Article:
I think of my childhood, and my children at that age.
I think of the hundreds of six year olds I've had the honor of working with, and knowing, and loving over the past seven years.
I think of endearing speech impediments and chubby cheeks and missing teeth.
I think of furrowed little brows as they learn to master the scissors.
I think of their little shoes...the light up sneakers, the patent Mary Janes with scuffed toes, the tiny cowboy boots.
I think of their conversations I've overheard, wherein they discuss the mysteries of the universe.
I think of the squeals of joy when they discover, once again, that it's Monday and that means they get chocolate milk.
I think of knock knock jokes.
I think of fat crayons and drawings of houses and suns and clouds and trucks.
I think of them walking down the hall towards the playground, the "clomp clomp" of their winter boots and the "swish swish" of their snow pants. I think of them charging out into the fresh snow and their runny noses and bright pink cheeks.
I think of how the scariest thing in the world is the boogie man under the bed or the memory of being lost that time at Target and how mommy cried when she finally found you.
I think of pink and blue and green backpacks strapped onto impossibly small shoulders on the first day of school.
I think of warm little hands reaching for mine as we walk together, of hugs and bright shining eyes and most of all...I think of their innocence.
I don't want to think of a six year old being hurt. I don't want to think of one of them being terrified, not even for a second. I don't want to think of being the parent of a six year old and waiting outside of a fire station, watching other kids run into the arms of their parents and thinking, "Where is my baby?". I don't want to think of what happens to a little six year old boy who has something so broken in his head that he grows into a delusional, angry and murderous twenty year old.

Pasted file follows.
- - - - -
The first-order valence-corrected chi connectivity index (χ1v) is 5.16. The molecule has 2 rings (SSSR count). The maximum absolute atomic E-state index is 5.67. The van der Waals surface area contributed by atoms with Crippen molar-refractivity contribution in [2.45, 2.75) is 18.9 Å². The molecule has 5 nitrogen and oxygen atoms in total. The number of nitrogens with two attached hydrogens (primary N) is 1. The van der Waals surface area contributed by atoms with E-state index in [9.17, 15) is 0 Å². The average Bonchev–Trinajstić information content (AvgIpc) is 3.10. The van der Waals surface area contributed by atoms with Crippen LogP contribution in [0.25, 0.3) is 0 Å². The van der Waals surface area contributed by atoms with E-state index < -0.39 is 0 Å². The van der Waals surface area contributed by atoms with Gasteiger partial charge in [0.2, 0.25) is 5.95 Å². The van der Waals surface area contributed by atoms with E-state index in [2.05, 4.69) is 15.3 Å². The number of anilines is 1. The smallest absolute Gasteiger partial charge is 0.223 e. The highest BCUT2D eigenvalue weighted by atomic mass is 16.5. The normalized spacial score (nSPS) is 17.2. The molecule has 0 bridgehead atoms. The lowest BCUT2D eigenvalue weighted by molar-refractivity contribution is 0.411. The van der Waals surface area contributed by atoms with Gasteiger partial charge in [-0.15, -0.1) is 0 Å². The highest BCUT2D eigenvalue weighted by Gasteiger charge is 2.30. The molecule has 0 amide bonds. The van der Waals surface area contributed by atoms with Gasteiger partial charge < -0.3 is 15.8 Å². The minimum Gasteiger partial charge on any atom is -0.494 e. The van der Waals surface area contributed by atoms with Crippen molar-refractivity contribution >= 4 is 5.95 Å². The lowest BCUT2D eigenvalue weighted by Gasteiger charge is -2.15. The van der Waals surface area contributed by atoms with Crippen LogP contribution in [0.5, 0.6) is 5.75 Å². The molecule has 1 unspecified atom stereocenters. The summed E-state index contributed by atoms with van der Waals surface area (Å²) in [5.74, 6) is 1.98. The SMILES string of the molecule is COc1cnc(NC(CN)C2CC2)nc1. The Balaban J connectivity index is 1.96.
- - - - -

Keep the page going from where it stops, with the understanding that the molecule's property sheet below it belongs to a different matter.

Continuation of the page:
I don't want to think of those things. None of us do. But today, we're thinking all of these things. We are thinking of them, and crying, and praying and looking at our own children with a new set of eyes. We are thinking of parents who have abruptly lost what is most precious to them, and how they are coping. We are thinking of teachers who became super heroes in the blink of an eye. We are thinking about guns and mental illness and what should be done about both of them.
I'm going to think about the good things now. I can't think of the bad ones anymore. I think, in order to honor those sweet babies, we need to carry on and face the world with a new kindness. An awareness, too. This is the time to love those six year olds, and the seven year olds and the little babies and the awkward tweens. It's time to love, and watch, and be aware of the older kids, the ones who are no longer so adorable and innocent and who now wear giant basketball shoes and Ugg boots and more often than not, a scowl or a disinterested face. It's time to walk down the halls of our schools and say Thank You to the teachers who love our kids for seven hours a day, who will be walking into their classrooms tomorrow morning and imagining what they'd do in the face of a horrifying lockdown. It's time to reach out to the moms and the dads who seem to be struggling with their kid, who may need some help or maybe just a shoulder to cry on.
I'm going to go to my school this week, and at the risk of being creepy I'm going to love each kid I see, whether it's with a hug, a pat on the back, a high five or just an exchange of smiles. It's something I do on a daily basis...I truly love the kids I work with and can't imagine doing anything else but love them. But this week, and the weeks after that...I'm going to love them even more. I want them to feel safe. I want them to feel secure.
I want them to feel like kids.